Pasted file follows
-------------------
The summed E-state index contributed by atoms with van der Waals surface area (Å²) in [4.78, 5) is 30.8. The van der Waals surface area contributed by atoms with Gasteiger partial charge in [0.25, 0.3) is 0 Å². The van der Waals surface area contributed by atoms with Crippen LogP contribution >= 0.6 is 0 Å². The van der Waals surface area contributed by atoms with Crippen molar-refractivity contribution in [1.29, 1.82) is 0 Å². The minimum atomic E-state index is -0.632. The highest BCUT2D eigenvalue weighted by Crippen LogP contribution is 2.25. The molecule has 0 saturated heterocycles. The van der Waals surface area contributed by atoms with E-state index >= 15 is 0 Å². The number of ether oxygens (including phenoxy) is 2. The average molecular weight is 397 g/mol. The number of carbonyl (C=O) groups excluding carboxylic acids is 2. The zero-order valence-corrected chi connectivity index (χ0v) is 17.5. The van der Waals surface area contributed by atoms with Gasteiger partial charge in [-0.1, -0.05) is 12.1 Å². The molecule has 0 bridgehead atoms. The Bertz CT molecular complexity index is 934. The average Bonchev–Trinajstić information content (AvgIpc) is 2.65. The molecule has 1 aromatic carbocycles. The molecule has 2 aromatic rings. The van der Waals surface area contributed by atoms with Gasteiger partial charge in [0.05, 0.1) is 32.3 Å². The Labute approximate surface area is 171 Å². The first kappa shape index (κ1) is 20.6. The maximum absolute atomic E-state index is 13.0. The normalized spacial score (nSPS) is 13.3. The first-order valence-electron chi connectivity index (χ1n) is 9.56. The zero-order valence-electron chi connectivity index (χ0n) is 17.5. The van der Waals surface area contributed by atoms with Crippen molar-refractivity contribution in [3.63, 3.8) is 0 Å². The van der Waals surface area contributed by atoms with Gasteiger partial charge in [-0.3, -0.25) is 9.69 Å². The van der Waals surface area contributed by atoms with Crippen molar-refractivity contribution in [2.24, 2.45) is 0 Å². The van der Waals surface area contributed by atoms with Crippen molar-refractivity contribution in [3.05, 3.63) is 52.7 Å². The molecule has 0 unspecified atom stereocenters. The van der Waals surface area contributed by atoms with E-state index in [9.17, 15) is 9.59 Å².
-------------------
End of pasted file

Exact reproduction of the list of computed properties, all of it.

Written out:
The summed E-state index contributed by atoms with van der Waals surface area (Å²) in [4.78, 5) is 30.8. The van der Waals surface area contributed by atoms with Gasteiger partial charge in [0.25, 0.3) is 0 Å². The van der Waals surface area contributed by atoms with Crippen LogP contribution >= 0.6 is 0 Å². The van der Waals surface area contributed by atoms with Crippen molar-refractivity contribution in [1.29, 1.82) is 0 Å². The minimum atomic E-state index is -0.632. The highest BCUT2D eigenvalue weighted by Crippen LogP contribution is 2.25. The molecule has 0 saturated heterocycles. The van der Waals surface area contributed by atoms with E-state index >= 15 is 0 Å². The number of ether oxygens (including phenoxy) is 2. The average molecular weight is 397 g/mol. The number of carbonyl (C=O) groups excluding carboxylic acids is 2. The zero-order valence-corrected chi connectivity index (χ0v) is 17.5. The van der Waals surface area contributed by atoms with Gasteiger partial charge in [-0.1, -0.05) is 12.1 Å². The molecule has 0 bridgehead atoms. The Bertz CT molecular complexity index is 934. The average Bonchev–Trinajstić information content (AvgIpc) is 2.65. The molecule has 1 aromatic carbocycles. The molecule has 2 aromatic rings. The van der Waals surface area contributed by atoms with Gasteiger partial charge in [0.05, 0.1) is 32.3 Å². The Labute approximate surface area is 171 Å². The first kappa shape index (κ1) is 20.6. The maximum absolute atomic E-state index is 13.0. The normalized spacial score (nSPS) is 13.3. The first-order valence-electron chi connectivity index (χ1n) is 9.56. The zero-order valence-electron chi connectivity index (χ0n) is 17.5. The van der Waals surface area contributed by atoms with Crippen molar-refractivity contribution in [3.63, 3.8) is 0 Å². The van der Waals surface area contributed by atoms with Gasteiger partial charge in [-0.3, -0.25) is 9.69 Å². The van der Waals surface area contributed by atoms with Crippen molar-refractivity contribution in [2.24, 2.45) is 0 Å². The van der Waals surface area contributed by atoms with Crippen molar-refractivity contribution in [3.05, 3.63) is 52.7 Å². The molecule has 0 unspecified atom stereocenters. The van der Waals surface area contributed by atoms with E-state index in [9.17, 15) is 9.59 Å².